At times it seemed as if Wilson and Thomas Dixon were racing against each other to see who could get the most words published in defense of their beloved South. Wilson was steadily at work on what would become a ten-volume chronicle, titled The History of the American People, with the maiden volume arriving in 1901. The volumes, cloaked in the respectability of academia, were an outright attack against the North and the Reconstruction effort that had taken place on behalf of Black Americans. Dixon’s novels were more popular and drew the attention of Southern belles, Confederate veterans, conspiracy theorists, and book readers throughout the South. Dixon was steadily raising his profile by giving lectures that often turned into racist tirades against the North. The years had been kind to both Wilson and Dixon since they went their separate ways after Johns Hopkins, but no matter their good fortune, their animus toward the North remained feverish. Then, with publication of The Clansman, Thomas Dixon became an outright literary star.
The Clansman is a fulsome celebration of Ku Klux Klan brutality during Reconstruction. It portrays free Blacks running rampant throughout the South, raping white women and attacking their families. Its theme is that Blacks could not be trusted to handle the freedom they’d been given by the Emancipation Proclamation. Northerners tended to be repulsed by the novel’s gruesome and stereotypical depictions of Blacks. White southerners, however, turned the book into a bestseller: it surpassed the hundred thousand mark in sales.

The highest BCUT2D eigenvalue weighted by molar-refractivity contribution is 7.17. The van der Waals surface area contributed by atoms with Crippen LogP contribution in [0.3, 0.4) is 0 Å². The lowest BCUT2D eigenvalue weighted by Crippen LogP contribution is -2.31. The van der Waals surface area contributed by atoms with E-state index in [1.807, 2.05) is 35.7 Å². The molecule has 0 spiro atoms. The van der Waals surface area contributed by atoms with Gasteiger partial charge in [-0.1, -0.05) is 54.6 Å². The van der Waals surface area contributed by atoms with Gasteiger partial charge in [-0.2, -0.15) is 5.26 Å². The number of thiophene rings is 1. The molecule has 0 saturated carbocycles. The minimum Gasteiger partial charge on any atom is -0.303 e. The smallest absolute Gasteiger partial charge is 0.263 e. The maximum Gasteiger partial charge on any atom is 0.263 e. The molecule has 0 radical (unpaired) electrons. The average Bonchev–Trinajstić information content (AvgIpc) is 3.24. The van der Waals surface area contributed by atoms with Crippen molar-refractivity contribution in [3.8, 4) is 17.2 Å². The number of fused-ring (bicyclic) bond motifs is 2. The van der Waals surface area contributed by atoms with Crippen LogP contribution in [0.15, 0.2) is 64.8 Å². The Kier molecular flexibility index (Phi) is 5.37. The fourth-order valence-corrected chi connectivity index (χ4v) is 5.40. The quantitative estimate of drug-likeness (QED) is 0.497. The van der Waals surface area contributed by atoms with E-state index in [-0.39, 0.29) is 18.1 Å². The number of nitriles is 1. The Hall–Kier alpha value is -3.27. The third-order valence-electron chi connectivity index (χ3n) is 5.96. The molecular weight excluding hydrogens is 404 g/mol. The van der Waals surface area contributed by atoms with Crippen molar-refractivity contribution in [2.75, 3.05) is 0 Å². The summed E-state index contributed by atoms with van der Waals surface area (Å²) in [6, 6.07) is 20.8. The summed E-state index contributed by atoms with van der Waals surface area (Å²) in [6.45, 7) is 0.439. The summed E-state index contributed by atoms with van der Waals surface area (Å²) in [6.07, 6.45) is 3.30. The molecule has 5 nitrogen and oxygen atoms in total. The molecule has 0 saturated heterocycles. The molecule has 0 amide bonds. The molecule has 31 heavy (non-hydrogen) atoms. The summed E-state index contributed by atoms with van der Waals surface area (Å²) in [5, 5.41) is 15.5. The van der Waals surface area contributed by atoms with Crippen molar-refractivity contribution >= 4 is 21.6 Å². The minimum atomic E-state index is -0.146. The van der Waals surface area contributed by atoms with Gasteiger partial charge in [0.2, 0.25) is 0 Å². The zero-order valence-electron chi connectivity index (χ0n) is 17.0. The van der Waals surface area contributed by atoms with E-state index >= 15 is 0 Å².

David Wark Griffith was among the Southerners quite moved by Dixon’s novel.
D. W. Griffith was born in La Grange, Kentucky. He grew up listening to his father, Jake, retell episodes of his so-called glory in the Civil War. The stories, delivered on the Griffith farm in Kentucky—and embellished with the aid of bourbon—centered on the belief that Reconstruction and Northern allies of freed Blacks had ruined the elder Griffith’s homeland. When Jake Griffith died, the family lost its farm and its Black servants. They eventually moved to Louisville. Young D.W. began leaning heavily into books and hanging out with an artistic crowd. He eventually became an actor, and traveled around the country for more than a decade in stage productions—some of these low-rent vaudeville acts, others more professional. He discovered he had a gift for drama. When time permitted, he wrote plays. By spending so much time backstage, he became eager to learn all he could about directing even as he continued hustling for acting roles.